At this point, there were some who felt that those two could merge back into one again. By the mid-1980s, Dan was seriously considering the possibility of rejoining America. In a very candid interview with Steve Orchard in 1985, Dan was very much to the point:
I would love to [record with Dewey and Gerry again]. There's been some time to sit back and in retrospect and say, "Hey, those were some of the greatest years of my life." And the fact that things haven't been as successful since that time for them or for me as they could have been, I don't suppose, if we had stayed together. Even all of that aside, just the fact that I really miss playing with Dewey and Gerry musically, and making music with them, writing things and arranging and the whole recording process. It would be terrific to get back together, in fact that's something I really think about an awful lot these days, something that I didn't think about for probably four or five years... Like they said and like I said, all things are possible. I really have my fingers crossed. I would love to get back together and do some things. A lot of people realize that it was three guys and after one guy leaves, they should have either gotten somebody that looked kind of like me and let 'em replace me, or maybe just split up... Maybe it would be a good idea for us to get back together.
In 1982, Lew Irwin had asked Gerry about whether or not he thought Dan would rejoin the group. Gerry had his own views:
I don't think so. All things are possible, like [Dan] says. But to be honest, it hasn't even been entertained as an idea. Dewey and I have decided to carry this thing on. And the pact that Dan has taken has, as far as we're concerned, saved his life, and it's just the greatest thing for him. But I just don't think... in a sense that's kind of going back... I don't think that having Dan back would be any better than replacing him. It just doesn't seem in the cards... I have a feeling that it might be a little hard for Dan to come and see a show. We've come through St. Louis two or three times now, and his dad's always been there and everybody else, and Dan hasn't quite made it or just been kind of heading out of town or into town.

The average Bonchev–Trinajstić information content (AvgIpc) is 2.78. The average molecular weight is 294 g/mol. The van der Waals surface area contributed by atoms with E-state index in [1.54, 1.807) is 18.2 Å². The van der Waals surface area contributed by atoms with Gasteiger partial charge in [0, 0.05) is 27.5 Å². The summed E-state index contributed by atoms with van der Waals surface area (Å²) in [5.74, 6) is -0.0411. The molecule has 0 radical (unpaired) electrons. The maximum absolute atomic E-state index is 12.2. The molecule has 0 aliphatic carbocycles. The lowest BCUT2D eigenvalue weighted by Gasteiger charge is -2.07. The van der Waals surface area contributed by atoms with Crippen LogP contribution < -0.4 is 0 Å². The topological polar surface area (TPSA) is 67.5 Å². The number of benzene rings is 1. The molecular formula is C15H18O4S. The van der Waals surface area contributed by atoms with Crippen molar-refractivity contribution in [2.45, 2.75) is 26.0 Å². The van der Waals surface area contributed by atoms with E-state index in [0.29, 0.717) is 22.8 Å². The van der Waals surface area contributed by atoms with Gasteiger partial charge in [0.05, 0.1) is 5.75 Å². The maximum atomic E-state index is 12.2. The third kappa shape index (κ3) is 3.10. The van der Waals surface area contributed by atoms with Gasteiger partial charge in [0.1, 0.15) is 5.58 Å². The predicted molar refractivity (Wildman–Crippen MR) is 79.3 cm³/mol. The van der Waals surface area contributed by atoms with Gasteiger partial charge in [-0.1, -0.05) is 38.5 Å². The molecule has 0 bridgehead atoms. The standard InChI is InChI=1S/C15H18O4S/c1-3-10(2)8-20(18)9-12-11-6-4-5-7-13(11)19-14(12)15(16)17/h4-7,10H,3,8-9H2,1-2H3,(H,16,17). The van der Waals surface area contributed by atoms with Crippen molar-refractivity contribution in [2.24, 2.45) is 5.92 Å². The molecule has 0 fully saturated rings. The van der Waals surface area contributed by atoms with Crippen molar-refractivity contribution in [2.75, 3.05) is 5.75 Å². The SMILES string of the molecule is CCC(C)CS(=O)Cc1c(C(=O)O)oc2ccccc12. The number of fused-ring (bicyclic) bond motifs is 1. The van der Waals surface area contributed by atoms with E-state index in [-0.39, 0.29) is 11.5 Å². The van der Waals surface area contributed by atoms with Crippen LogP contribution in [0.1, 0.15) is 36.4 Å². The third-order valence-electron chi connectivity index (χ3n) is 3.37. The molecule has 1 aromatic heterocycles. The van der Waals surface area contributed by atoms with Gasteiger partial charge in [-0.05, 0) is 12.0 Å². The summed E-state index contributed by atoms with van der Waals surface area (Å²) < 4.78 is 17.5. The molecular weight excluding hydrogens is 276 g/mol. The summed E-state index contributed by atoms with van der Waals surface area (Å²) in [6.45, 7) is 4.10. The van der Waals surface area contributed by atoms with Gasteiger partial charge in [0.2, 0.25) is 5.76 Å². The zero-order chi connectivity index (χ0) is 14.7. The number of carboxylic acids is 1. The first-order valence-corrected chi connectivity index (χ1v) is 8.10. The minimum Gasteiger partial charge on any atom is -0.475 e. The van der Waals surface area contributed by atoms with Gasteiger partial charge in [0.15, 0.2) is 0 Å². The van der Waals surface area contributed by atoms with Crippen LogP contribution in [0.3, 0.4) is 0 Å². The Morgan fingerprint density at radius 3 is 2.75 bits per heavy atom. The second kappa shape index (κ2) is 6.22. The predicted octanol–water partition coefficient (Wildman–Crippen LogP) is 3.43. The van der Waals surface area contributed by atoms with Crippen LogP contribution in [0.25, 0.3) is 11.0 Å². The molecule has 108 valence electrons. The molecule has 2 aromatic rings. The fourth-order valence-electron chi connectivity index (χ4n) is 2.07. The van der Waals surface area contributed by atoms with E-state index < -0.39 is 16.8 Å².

In 1987, Dan released his fourth solo record, Crossover. Like Dan's previous `80s material, it was heavily laden with synthesizers and electric guitars. The album had some fine material on it, including rockers like "The Night" and a cover of Brian Wilson's "I Know There's An Answer". Unfortunately, the album didn't capture much of an audience and disappeared. Dan made a comeback briefly in 1989 as a contributing artist with Ken Marvin and Brian Gentry on their limited distribution Christian release, Light Of The World. After that, he seemed to vanish from the music scene. Dewey hadn't kept in close contact with Dan over the years, but knew at least this much in 1989:
We got a card saying, "We relocated to the Cayman Islands, and it's very difficult to get a phone in, and [it'll] be months before our furniture gets here, but let it be known that we're down here now on the island" kind of thing.
Meanwhile, America kept up its frenetic touring schedule. On July 4, 1985, just a month after the Santa Barbara recording, America appeared on a nationally televised Independence Day celebration to raise funds for restoring the Statue of Liberty, along with Three Dog Night, the Oak Ridge Boys, the Beach Boys, Jimmy Page, Julio Iglesias, the Bellamy Brothers, and others. Over the next few years, Dewey, Gerry, and the band continued to travel around the United States and the world, and continued to perform in front of large, enthusiastic audiences.
Just because America was currently without a record deal didn't mean the group had been forgotten. On October 13, 1986, the Recording Industry Association of America (RIAA), belatedly awarded two America albums with platinum-record status for sales of over a million copies each: America (the debut album from 1971), and History/America's Greatest Hits. The following year, 1987, saw the release of both of those albums on the fledgling compact disc format along with the In Concert album off Capitol.